Note: this post was actually written by my friend and occasional co-blogger, abc41. When I transferred the blog from Blogger to WordPress, all of her Blogger posts were apparently tagged with my name. So credit where credit is due; I’m not this thoughtful. 😉 – Marilyn, 11/3/11 (I’ll fix her posts as I find them.)
Reflecting further on the aforementioned Loconte piece….
I find that I’m not in huge disagreement with some of his points. For example, I think it’s fair to suggest that the scriptures do not provide “a coherent political philosophy.” It might not be too off the mark to opine that they do not provide even a coherent theology! The Bible is in fact not a single consistent document, but is a collection of texts that were filtered through the experiences of diverse communities under a variety of circumstances. Even those of us who perceive an Ur-Theme of Liberation in the Christian Bible (Exodus, the prophets, Jesus) have to admit that the collection is full of contradictions and that we do pick and choose from among the texts. We liberals love Micah 6:8 and we loathe Leviticus 18 (just to cite some of my own favorites). But in the interests of intellectual honesty and humility, we are obliged to take account of everything in the Good Book, and that is my best argument for why biblical study ought to be at the top of every congregation’s adult education curriculum. As Christians and liberals (or progressives, or whatever we are calling ourselves these days — maybe just disciples), we need desperately to improve our understanding of these texts that we claim are foundational for our faith.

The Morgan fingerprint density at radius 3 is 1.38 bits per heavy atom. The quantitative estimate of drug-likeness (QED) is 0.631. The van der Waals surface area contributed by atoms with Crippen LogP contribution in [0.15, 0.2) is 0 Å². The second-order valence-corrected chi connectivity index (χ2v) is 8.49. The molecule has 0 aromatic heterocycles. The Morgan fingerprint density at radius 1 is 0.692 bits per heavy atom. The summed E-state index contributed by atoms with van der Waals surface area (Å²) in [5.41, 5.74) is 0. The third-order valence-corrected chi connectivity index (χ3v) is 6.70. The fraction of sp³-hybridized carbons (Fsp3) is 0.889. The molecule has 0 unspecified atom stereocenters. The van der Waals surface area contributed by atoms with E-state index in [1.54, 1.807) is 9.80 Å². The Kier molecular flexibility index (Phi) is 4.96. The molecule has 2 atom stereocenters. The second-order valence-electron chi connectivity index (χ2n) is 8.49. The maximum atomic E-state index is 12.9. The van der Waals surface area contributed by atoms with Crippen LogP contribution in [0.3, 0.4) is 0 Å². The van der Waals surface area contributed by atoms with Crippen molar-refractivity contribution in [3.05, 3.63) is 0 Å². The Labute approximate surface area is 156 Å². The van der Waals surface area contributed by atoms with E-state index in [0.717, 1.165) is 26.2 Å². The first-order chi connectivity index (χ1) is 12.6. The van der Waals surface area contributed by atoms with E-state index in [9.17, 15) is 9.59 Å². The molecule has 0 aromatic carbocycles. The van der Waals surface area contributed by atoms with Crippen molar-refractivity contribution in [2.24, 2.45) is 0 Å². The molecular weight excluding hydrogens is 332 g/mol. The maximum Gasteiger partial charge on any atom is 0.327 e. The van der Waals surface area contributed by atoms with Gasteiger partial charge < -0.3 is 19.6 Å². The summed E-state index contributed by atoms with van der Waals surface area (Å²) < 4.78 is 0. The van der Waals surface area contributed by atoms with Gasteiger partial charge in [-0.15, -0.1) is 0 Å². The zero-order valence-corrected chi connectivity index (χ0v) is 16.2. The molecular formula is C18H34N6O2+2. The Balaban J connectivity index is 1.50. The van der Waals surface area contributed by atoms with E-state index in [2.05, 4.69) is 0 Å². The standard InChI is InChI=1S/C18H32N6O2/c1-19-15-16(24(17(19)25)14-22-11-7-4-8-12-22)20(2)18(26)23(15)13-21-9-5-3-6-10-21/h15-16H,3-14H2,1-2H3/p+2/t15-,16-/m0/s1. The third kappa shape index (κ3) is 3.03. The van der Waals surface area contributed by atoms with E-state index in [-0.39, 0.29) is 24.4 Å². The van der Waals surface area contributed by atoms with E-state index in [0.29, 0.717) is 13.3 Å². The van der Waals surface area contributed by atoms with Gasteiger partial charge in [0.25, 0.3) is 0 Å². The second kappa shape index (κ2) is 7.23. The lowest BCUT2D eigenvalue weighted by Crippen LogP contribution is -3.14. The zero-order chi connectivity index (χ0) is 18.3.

My own experience, at the end of a period of about 20 years out of the church and active in politics, was that politics alone was an inadequate foundation for making meaning. When I came back into the church in my 40s and began to work seriously at my personal faith development, I came to understand the importance (for me — I’m only speaking for myself) of the transcendent mystery of the divine. We do indeed “see through a glass darkly,” as St. Paul put it. Or, as a former (Methodist) pastor put it, “We have the Wesleyan quadrilateral of scripture, tradition, reason, and experience — but God is mostly mystery.” So it behooves all of us to be pretty prudent if not humble about our claims for divine approval of what we are about.
And this is why I believe you would never hear Jesus make the statement that is the headline of this piece about any political program. God is not a Republican, or a Democrat, or a Green, or anything else. God is God, and we had better beware of subordinating our theology to our politics. Politics can be an expression of faith, but never its basis.
I think I will have more to say later on this, especially what it means for the church in our day.